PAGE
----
Author / Mike Berwick
Over one hundred and thirty cane farmers, agronomists, scientists and advocates attended a two-day Regenerative Cane Farming Forum in Cairns this week. Attendees came from all cane growing districts, including a strong contingent from Mossman. They included some of the most progressive farmers at the forefront of developing and trialling new practices focussed on restoring the biological activity in their soils, commonly referred to as soil health.
- Progressive cane farmers begin the long journey of restoring soil health
- Healthy soil builds resilience to pathogens, holds more water, reduces water logging, needs less added nutrients, reduces the loss of nutrients from the soil and sequesters carbon
- It is the innovation of progressive farmers globally that will figure how to grow food without degrading soils and landscapes…. and play a major role in reversing climate change
IN the opening session, organiser, cane farmer and advocate of Regen Cane, Michael Waring from Ingham, announced the impending formation of the Australian Regenerative Cane Farming Network that will facilitate farmers sharing knowledge and building expertise.
Most farmers’ focus is on soil health because this reduces costs and inputs like tillage, fertiliser and pesticides. Healthy soil builds resilience to pathogens, holds more water, reduces water logging, needs less added nutrients, reduces the loss of nutrients from the soil, and sequesters carbon.
Soil health became a focus for the cane industry following outcomes of the “Sugar Yield Decline Joint Venture”. This was a collaboration among research institutions, which concluded that declining soil health was the cause of ongoing yield decline, despite improved cane varieties, and all the latest agronomic advice on fertilisers, herbicides, pesticides and practices.
Field trips also examined ecosystem repair and examples of the amazing work led by cane farmers in the Mulgrave Landcare Group. Over 30 years of work by these farmers has visibly and ecologically transformed the landscape. Practices include revegetating waterways, retiring marginal land and re-establishing wetland. A separate story on this topic will follow.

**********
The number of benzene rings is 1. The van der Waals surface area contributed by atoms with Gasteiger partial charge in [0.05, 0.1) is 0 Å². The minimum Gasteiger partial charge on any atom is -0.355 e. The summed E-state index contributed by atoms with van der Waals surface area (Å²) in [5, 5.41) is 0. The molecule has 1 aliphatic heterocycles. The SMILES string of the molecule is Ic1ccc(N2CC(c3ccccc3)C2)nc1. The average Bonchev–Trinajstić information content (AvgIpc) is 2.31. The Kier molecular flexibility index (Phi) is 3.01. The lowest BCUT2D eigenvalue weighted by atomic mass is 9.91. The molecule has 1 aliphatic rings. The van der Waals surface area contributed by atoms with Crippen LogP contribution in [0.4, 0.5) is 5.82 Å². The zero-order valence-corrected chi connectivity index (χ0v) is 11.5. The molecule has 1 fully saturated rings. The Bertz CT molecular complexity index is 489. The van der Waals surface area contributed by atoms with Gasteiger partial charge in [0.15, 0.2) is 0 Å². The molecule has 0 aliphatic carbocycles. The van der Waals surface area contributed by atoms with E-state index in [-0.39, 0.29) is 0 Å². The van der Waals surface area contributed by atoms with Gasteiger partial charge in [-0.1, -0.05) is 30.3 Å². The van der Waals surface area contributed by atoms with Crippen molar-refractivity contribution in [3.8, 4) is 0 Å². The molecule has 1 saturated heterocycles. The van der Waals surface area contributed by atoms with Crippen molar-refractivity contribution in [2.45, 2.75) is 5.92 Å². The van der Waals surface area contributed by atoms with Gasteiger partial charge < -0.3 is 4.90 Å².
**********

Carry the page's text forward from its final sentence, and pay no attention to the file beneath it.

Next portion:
Back to soil health.
Restoring the health of soil degraded by years of monoculture and excessive tillage, excessive fertilising and pesticides, is a vision shared by all in attendance. Working towards achieving this goal is gaining increased traction in the industry generally. But getting there is not easy. There is no silver bullet. And it takes time, so transition is not an overnight job.
Improving soil health will maximise diversity in soil biology leading to improvements in:
- converting atmospheric Nitrogen (N) to plant available N (reducing need for added N fertiliser)
- compete with and minimise pathogens that dominate in degraded soils under monoculture crops (reducing the need for pesticides)
- build soil organic matter, the vital component of topsoil
- improve soil structure, drainage and water holding capacity
- sequester carbon
- builds soil from mineralised parent material releasing otherwise unavailable nutrients essential to plants like phosphorous
Some measures taken to improve soil health are widely endorsed in the cane industry:
- GPS (Global Positioning System) controlled traffic so there is no driving or compaction of the growing beds. This means:
- Converting all equipment – harvesters, tractors, planting and tillage – to the same wheel spacings to make “permanent beds”